Free speech group wants to see more universities support similar language
A statement in support of free speech is now official policy for the University of Oklahoma after a vote by the board of regents at the latest meeting.
The UO Board of Regents voted to adopt the “Chicago Statement,” which gets its name from a free speech and open debate resolution that originated out of the University of Chicago.
“The Chicago Statement coincides with OU’s existing policies on free expression and academic freedom,” the university wrote in a statement after the vote. The College Fix contacted all of the board members (pictured) twice in the past week for comment but none responded.
“[I]ts adoption indicates the university’s continued commitment to upholding these constitutional rights while nurturing an inclusive campus community,” the university stated.
The move is good news for the campus, according to a free speech advocacy group.
“Its endorsement by university leadership, the faculty, and the Board of Regents demonstrates the university’s robust commitment to fostering freedom of speech on campus” Mary Griffin with the Foundation for Individual Rights and Expression told The Fix.
However, there is more work to be done on this topic, the senior program officer told The Fix.
“[O]f the thousands of four-year, degree-granting institutions, less than one hundred have chosen to actively endorse freedom of expression by adopting a version of the Chicago Statement,” Griffin said.
Joining UO is the University of Texas system, which similarly affirmed free speech last month when it passed a resolution in support of the Chicago Statement, according to the Texas Tribune.
A member of the Academic Freedom Alliance and a professor at the University of Chicago shared similar sentiments when it came to the resolution.
Professor Anthony Fowler told The Fix that more universities adopting the Chicago Statement is positive, but that “this doesn’t mean we no longer need to worry about freedom of expression and inquiry on college campuses.”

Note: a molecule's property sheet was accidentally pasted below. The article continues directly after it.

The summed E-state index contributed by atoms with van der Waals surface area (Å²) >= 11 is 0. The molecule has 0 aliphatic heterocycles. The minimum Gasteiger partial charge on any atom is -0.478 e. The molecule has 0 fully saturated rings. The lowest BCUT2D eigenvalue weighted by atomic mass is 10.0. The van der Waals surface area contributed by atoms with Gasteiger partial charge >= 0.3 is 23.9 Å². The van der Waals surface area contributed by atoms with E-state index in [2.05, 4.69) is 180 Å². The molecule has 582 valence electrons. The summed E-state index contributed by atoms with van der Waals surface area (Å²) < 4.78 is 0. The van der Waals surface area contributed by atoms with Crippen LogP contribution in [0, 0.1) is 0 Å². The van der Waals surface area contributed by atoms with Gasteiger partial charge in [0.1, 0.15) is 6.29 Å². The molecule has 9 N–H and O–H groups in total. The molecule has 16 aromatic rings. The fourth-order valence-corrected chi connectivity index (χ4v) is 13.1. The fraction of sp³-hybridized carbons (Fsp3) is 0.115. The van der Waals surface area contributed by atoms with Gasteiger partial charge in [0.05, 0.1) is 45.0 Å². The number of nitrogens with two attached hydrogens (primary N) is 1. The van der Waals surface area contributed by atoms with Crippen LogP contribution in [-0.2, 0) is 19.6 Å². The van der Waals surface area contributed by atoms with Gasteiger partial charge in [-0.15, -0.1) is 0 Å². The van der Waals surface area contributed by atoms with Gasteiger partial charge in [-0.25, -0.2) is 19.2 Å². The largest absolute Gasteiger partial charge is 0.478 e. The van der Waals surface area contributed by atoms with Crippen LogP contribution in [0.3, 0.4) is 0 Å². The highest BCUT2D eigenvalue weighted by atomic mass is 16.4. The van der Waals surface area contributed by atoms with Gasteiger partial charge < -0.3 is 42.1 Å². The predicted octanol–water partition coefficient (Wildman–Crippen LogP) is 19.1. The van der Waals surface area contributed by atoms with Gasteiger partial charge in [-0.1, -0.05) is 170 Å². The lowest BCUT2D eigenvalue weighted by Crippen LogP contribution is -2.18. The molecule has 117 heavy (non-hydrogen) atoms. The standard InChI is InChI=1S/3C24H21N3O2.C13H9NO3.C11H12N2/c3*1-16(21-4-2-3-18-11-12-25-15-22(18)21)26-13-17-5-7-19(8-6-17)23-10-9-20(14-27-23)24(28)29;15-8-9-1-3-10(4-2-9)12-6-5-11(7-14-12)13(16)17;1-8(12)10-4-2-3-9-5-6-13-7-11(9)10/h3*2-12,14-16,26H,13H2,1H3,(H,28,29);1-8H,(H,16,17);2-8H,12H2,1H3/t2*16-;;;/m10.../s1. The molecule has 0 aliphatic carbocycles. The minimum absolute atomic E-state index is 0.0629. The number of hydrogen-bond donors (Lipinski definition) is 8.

“Most universities have at least some influential and outspoken administrators, students, and faculty who are elitist, paternalistic, censorious, illiberal, anti-scientific, and/or overly confident in their own righteousness,” the public policy professor said.
“They might even say they support freedom of expression, but they will only support expression with which they agree,” he said.
George Washington University law professor and civil libertarian Jonathan Turley praised the statements of support for free speech in commentary on his personal website.
But he also wants to see his academic peers stick up for each other.
“I do not understand why many academics have supported or stayed silent as our faculties have become intellectual echo chambers,” Turley wrote. “However, it is depriving our students of the type of diverse and vibrant intellectual environment that many of us enjoyed as undergraduates.”
“Chicago has forced schools and faculty to take sides in this existential fight over free speech,” Turley, a UChicago alumnus wrote. “While faculty members rationalize reasons not to support the statement, there is increasingly a sharp and clear divide among schools.”
He called the Chicago Statement a “battle line” for free speech and “the future of higher education.”
IMAGE: OU Board of Regents/University of Oklahoma